A typical CCD imager is formed in a substrate of P type conductivity single crystalline silicon. As shown in U.S. Pat. No. 4,362,575 to L. F. Wallace entitled "Method Of Making Buried Channel Charge Coupled Devices With Means Controlling Excess Charge", issued Dec. 7, 1981, one type of CCD imager will include a plurality of spaced parallel channel regions of N type conductivity in the substrate and extending along a surface thereof. Between the channels are drains of N+ type conductivity and between each drain and each adjacent channel region is a barrier region. A layer of a dielectric material, such as silicon oxide, covers the surface of the substrate, and on the dielectric layer are a plurality of parallel conductive gates. The gates are strips of a conductive material, such as conductive polycrystalline silicon, which extend transversely across the channel regions.
In making a CCD imager, the various regions within the substrate are formed in separate steps wherein a masking layer is provided over the surface of the substrate and is provided with openings therethrough where each region is to be formed. A conductivity modifier is then embedded into the substrate through the openings in the masking layer to form the regions. The masking layer may be a layer of a photoresist in which the openings are formed by photolithography. The masking layer may be of other materials, such as silicon oxide, with openings being formed by coating the layer with a photoresist which is defined by photolithography. The gates are generally formed by applying a layer of the gate material over the entire surface of the dielectric layer. A layer of photoresist is applied over the gate material and is defined by photolithography to leave photoresist over only the portions of the gate material which are to remain. The remaining portions of the gate material are then removed with a suitable etchant. For each of the photolithographic steps, a mask having the desired pattern is placed over the photoresist layer with the pattern being aligned with the features of the CCD already formed in or on the substrate so that the new features will be aligned with those already formed. Thus, the making of the CCD requires the use of a number of steps each of which requires the alignment of a mask to features already on the substrate of the CCD.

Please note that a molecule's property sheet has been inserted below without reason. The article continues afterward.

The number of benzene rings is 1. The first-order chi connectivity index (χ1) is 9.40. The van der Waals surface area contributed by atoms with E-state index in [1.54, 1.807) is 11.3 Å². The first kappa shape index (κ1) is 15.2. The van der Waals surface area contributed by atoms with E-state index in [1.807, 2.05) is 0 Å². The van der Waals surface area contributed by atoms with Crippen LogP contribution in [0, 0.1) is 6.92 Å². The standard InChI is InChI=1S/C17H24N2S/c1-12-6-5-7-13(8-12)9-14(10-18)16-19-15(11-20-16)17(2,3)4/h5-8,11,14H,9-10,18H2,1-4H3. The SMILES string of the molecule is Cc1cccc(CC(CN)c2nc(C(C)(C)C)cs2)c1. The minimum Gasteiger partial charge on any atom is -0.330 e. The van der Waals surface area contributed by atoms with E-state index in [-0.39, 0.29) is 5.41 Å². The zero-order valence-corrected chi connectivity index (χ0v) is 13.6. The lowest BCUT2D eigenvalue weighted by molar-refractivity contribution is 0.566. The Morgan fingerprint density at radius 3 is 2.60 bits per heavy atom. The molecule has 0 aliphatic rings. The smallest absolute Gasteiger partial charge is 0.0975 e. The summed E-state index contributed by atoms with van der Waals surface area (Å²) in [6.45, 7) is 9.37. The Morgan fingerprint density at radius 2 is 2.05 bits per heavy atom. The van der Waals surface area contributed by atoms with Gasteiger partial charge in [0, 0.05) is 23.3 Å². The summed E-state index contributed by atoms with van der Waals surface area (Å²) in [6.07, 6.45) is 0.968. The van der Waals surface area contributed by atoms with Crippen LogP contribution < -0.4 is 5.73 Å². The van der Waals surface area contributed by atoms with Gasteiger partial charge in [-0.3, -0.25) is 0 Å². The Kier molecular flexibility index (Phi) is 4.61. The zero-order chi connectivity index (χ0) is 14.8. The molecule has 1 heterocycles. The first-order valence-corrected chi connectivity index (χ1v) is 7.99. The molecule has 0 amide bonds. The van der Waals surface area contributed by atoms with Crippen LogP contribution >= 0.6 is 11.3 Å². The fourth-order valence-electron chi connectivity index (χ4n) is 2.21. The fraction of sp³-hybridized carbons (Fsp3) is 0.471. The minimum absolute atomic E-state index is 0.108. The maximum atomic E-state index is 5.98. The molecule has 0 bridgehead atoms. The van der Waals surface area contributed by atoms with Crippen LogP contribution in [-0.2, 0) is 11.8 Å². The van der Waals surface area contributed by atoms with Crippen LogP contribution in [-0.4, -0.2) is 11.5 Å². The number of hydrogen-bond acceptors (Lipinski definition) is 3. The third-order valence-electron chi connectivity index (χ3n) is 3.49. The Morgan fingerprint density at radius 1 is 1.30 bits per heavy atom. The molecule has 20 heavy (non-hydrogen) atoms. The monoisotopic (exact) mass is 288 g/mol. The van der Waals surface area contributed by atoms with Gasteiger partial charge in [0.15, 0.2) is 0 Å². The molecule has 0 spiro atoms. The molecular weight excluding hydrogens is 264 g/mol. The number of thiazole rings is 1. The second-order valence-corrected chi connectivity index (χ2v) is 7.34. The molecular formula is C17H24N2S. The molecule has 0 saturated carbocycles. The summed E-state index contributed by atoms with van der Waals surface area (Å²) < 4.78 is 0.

The filters are formed of a plurality of layers of filter material, each capable of filtering a particular wavelength of light, coated on a transparent substrate and defined into a particular pattern corresponding to the pattern of the CCD imager. The filters can be made by applying the various layers of filter material on the substrate in succession and individually defining each layer into the desired pattern. The defining of each layer includes applying a layer of photoresist over the filter material layer, placing a mask with the pattern thereon over the photoresist layer, directing light through the mask onto the photoresist layer, and then developing the photoresist layer. Using the photoresist layer as a mask, the exposed portion of the filter material layer is removed, such as by plasma etching, to define the pattern of the layer. Another technique used to form the pattern filter layers is a lift-off technique wherein a layer of a photoresist is applied over the substrate surface, openings are photolithographically defined in the photoresist layer where the pattern of the filter layer is to be provided, the filter layer is coated over the photoresist layer and in the openings, and then the photoresist layer is removed leaving only the pattern of the filter layer which is in the openings in the photoresist layer.
Still another technique is described in U.S. Pat. No. 4,534,620 to M. T. Gale et al. entitled "Standarized Multi-Stack Dielectric-Layer Filter Blank And Method For Fabricating Color-Encoding Filter Therefrom", issued Aug. 13, 1985. In this technique, all of the layers are coated on the substrate to form a stack of the layers. Various portions of one or more of the layers are then removed, such as by etching, to define the layers in the desired pattern. For each of the etching steps, a layer of a photoresist is coated on the stack and is photolithographically defined to expose the area of the stack to be removed. Thus, forming the filter, like forming the CCD imager, requires the use of a plurality of photolithographic steps wherein a mask having a pattern thereon is placed over a photoresist layer and must be aligned with a previous features formed on a substrate.